There are a few jump scares here, but they are never too intense. As it is mostly such a quiet film scene changes often bring sudden loud noises, this is exactly what the first films also did to get scares. A more welcome return though is of ever present rain, love me some rain in films. For me personally my favourite part of the original is when you finally get to see just how Samara kills her victims, in Rings this is turned around, at several points at the start you see this in full detail, first during a cool, yet utterly unrelated, and thus unneeded prologue set on a plane. Later this is used so that Julia can realistically believe in the curse (by being a witness to the killing). Because of this there was less incentive to be patient and wait for the end as I didn't see what new things would be shown. I needn't have worried though as Rings ends on a fantastic cliffhanger that makes full use of modern technology. In many ways The Ring and The Blair Witch Project where the first films to really utilise modern technology in a horror sense. Films such as Unfriended, and Friend Request owe these some dues.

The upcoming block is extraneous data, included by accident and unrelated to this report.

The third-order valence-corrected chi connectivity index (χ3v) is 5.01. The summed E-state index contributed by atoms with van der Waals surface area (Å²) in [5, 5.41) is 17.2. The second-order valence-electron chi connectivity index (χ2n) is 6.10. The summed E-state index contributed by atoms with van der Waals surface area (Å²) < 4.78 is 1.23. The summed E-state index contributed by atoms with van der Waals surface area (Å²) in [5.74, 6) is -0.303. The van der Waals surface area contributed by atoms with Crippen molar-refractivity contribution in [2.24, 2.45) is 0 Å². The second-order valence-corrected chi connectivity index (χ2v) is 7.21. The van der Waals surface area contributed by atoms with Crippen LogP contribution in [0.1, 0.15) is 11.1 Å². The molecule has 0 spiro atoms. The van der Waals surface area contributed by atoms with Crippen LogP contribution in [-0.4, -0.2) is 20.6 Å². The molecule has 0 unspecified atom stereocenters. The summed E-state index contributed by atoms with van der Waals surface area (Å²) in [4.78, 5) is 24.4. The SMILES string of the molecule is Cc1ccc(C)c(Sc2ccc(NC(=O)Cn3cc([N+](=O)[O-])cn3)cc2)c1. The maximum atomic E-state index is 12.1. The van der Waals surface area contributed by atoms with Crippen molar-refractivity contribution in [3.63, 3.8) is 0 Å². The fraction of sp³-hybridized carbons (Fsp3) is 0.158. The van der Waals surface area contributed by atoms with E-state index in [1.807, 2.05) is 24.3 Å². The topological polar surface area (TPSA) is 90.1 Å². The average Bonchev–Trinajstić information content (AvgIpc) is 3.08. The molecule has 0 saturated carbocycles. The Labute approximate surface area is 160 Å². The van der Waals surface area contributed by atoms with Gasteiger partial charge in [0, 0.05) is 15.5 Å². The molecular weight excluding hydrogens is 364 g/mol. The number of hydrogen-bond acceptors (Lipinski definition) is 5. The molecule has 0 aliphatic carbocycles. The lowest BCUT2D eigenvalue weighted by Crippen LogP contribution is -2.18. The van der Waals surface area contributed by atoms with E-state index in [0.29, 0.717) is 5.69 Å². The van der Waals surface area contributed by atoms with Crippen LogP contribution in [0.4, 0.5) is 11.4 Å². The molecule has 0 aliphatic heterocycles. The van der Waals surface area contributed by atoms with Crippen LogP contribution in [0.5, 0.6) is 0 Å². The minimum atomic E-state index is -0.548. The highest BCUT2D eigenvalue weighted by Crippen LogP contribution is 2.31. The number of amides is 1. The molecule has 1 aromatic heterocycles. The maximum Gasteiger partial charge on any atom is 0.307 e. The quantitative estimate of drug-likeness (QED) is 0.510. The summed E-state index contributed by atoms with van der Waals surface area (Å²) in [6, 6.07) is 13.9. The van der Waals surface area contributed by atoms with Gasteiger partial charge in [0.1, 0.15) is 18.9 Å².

From the trailer I had expected this to be teen-ified, to be in the style of crap like The Bye Bye Man, but it was nice to see that only feature in the first third. While there are some great supporting actors it was a shame that the main leads are so dull. Lutz is ok I guess, there is not much to her character, her boyfriend on the other hand I couldn't stand so is a shame he got so much screen time. I also didn't like how the passing of time was displayed. I may be wrong but I could swear there used to be title cards for each of the seven days, here I lost all sense of just how long Julia was meant to have left before the curse strikes her which reduced some of the tension. At least on the music and special effects side of things I had no complaints, I loved the tape footage, Samara looked awesome, and the music was suitable and morose. Plot wise it is a bit too similar but this is vaguely referenced when a character tells Julia that she isn't the first person to go on a quest to try and end the curse of Samara.
I really don't know why Rings has been getting so many bad reviews, I felt it was a lot better than a lot of mainstream horrors I had seen last year (The Conjuring 2 and Ouija: Origin of Evil for example). I do love the whole Ring mythos so maybe I am biased, but this is a film I would say is a fun watch even if it is not essential viewing.